This means War: Things No Longer Relevant

Short story: Belinda McKeon’s story for our This Means War series marking the centenary of the start of the first World War

First, your pets. Six months ago, you would drive miles to buy the special food, the food marked SCIENCE and CLINICALLY PROVEN and KIDNEY FUNCTION –

Six months ago, you were a bloody fool.

(They would only have lasted a week or so out there. Ten days at most. Yes, they would have suffered. Are you really going to spend time thinking about whether or not they would have suffered?)

See also: your children. Hopes for, dreams for, love for, names –

Their names (you insist, it turns out, upon retaining this) were H and R and W. Their ages were 12 and nine and seven. You spaced them out; you planned them well.

No longer relevant: your plans. Your plans, for instance, on the matter of H’s school, his second school, the school he should have, would have, been starting around now –

(Would it be around now? Is it then, now? Has the year staggered on to that season?)

(Every day is like every day. The noise, the sky, the silence. Now the nights come earlier, now that you think about it, which means that it must be almost September – )

(But September is not a thing that you need to think about any more.)

H’s school: would it be your school, the school you taught at, or the school further out at the edge of town? Would it be languages, an emphasis on, or would it be a curriculum allowing him to keep on with his art?

(All the care you took to keep every one of his drawings. All the care, to keep them, and file them, and store them in portfolios so that they would always be safe – )

No longer relevant: the word portfolio.

The word curriculum.

The word son.


Strange the way the mundane memories are the ones to push through most forcefully. Strange the way you arranged all that family time, all of those days – the days you were expected to arrange and the days that were the business of nobody but yourselves – and then the things that insist on surfacing, now, are these things. R, last year it would have been – some weekend afternoon last winter – answering the phone in the hall. And you moving to take it from her, the way you did, because there was no point, because there would be only confusion, irritation possibly, for the person on the other end: and then suddenly, this child in front of you has turned into a child who can make conversation, who can say who she is, and what she is doing these days, and to keep going, keep talking, with whoever this caller is, and you can tell that it is not one of her grandparents, not one of her uncles or aunts, that it is someone more distant, someone maybe even a near-total stranger, who has dialled your home number this day, for a reason yet to be clarified, yet to be explained. And you stand there in the doorway to the hall, listening to your daughter, watching the set of her as she nods and smiles and with her eyes follows and latches on to what is being said –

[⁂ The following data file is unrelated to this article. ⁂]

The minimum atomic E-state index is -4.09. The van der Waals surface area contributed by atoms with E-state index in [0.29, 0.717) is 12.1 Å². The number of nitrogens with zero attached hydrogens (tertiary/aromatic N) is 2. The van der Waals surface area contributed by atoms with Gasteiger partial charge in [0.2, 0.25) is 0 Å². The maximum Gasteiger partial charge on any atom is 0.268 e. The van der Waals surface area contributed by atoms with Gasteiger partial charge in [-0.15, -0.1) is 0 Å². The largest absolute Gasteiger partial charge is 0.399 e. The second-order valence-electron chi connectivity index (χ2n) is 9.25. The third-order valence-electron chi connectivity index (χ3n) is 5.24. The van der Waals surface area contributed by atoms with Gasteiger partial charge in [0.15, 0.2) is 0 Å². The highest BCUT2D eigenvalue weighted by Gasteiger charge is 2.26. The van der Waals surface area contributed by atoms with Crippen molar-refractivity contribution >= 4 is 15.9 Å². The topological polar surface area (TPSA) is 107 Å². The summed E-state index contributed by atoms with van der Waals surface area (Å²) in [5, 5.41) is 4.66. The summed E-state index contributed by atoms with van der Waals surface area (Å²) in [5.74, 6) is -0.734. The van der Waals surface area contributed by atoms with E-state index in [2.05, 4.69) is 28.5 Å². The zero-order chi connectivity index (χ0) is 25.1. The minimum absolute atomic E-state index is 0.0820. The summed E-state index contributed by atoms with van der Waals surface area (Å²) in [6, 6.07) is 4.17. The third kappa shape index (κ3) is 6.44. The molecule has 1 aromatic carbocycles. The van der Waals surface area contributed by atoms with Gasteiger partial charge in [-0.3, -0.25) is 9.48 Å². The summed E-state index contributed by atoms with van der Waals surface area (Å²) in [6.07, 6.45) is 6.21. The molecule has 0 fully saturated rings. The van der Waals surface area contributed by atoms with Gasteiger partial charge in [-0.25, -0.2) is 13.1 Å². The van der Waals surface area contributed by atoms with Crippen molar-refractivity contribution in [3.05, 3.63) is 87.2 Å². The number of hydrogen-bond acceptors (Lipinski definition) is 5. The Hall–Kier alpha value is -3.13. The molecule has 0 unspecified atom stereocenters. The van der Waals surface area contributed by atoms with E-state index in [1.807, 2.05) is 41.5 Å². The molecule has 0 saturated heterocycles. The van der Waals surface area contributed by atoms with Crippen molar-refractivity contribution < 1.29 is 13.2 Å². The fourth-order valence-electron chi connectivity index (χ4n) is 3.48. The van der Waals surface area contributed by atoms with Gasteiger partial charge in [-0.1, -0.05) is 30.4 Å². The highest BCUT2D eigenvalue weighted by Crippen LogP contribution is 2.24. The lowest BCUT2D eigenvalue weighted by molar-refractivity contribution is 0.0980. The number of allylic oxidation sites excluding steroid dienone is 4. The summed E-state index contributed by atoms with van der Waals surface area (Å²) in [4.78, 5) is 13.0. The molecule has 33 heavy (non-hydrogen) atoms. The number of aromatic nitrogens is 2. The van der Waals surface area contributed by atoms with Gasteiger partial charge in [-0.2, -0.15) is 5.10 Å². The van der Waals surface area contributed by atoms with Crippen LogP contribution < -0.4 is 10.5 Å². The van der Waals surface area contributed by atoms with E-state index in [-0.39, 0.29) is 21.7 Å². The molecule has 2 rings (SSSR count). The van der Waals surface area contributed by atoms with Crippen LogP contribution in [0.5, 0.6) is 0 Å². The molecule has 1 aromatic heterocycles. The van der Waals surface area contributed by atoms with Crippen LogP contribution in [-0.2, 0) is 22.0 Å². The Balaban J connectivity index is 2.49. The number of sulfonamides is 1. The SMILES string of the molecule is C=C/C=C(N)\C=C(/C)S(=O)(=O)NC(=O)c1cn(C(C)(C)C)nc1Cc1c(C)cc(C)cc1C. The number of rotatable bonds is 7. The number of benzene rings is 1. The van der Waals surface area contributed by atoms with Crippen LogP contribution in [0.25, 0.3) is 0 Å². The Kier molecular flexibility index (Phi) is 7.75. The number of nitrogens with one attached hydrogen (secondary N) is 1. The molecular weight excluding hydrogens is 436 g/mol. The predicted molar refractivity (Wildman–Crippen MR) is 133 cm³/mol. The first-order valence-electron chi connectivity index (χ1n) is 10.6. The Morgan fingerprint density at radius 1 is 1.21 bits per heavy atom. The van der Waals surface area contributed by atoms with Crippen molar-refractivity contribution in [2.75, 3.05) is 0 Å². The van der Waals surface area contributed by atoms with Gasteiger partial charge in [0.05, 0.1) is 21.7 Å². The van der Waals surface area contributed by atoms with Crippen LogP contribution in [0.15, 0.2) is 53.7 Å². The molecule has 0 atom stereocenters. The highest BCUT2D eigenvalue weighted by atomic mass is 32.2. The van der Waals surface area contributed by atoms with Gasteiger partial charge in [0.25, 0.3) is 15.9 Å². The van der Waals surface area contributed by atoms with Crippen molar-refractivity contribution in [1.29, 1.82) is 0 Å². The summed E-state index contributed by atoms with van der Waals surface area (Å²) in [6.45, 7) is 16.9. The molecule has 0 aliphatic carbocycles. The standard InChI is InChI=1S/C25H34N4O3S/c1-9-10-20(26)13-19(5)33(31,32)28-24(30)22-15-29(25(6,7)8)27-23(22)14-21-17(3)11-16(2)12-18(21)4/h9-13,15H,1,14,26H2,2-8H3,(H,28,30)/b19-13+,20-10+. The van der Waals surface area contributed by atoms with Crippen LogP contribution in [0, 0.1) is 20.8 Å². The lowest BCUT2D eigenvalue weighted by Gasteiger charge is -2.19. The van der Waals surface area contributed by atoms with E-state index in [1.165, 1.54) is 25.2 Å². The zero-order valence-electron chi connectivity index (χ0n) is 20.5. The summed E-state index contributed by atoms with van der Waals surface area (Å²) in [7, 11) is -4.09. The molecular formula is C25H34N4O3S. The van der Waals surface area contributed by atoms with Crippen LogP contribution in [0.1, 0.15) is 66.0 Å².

And you were proud. And, feeling optimism for the future, that kind of thing, that kind of blind, weightless presumption. That here was a child who could do this, who could so easily hold her own with a person who was not her own –

Who was that person? You cannot even remember now. What did they want of you? You hate them. You hate them so fiercely now, whoever they were, you realise. To have taken those minutes from your time with her. To have talked to your child as though they knew her; as though they were someone, even, to be trusted –

Which is another thing about which you know that you were foolish then. Although it is not that there is nobody who can be trusted; it is not that simple, not that clean. It is rather that it is, until the last – worst – moment, impossible to tell.

And worst. The notion of there being a worst. And that; yes. That.


O the mind, mind has mountains –


All your precious, hoarded scraps of literature, coming useless to you still. Those, too. Coming treacherous to you, the low-wagging, creeping return of the dog you know to have torn your flock to shreds:

For it was the middle of June –

For an old bitch gone in the teeth –

For what?

For what?

For what?

No longer relevant: any questions you might have.


Any answers: those, too.


All of this seemed impossible, but that is irrelevant too. Impossibility, you know now, is about the past, about what you can keep with you from the past; it is not about the future and what it might turn out to bring. Nothing is impossible, no matter how impossible it seems, no matter how alien, no matter how much it seems to belong to another place, another language, another continent, and not to here. On the Sunday you were listening to the talk of another place on the radio, and the experts were sombre and the commentators were grim, but it was another place they talked about, another place's problem, and after the radio programme was over, the experts and the commentators got their taxis home from the studio and had their own Sunday lunches with their families, just as you did that day with your family; the five of you sat around the table and talked of football and forecasts and of the sky. The sky: a thing the five of you lifted your faces to look at, out through the rain-streaked glass of the French doors, and the sky was a thing, that day, in that language, that moved – cloud-heavy, greying – only with the surge of its own shadow and wind. It'll clear, K said, and the children believed him and you believed him, and K – your dazzling, your generous K, magnificent he was, incredible he was, and all the superlatives – K, you know, believed himself. And he was right: it cleared. Blue and easy.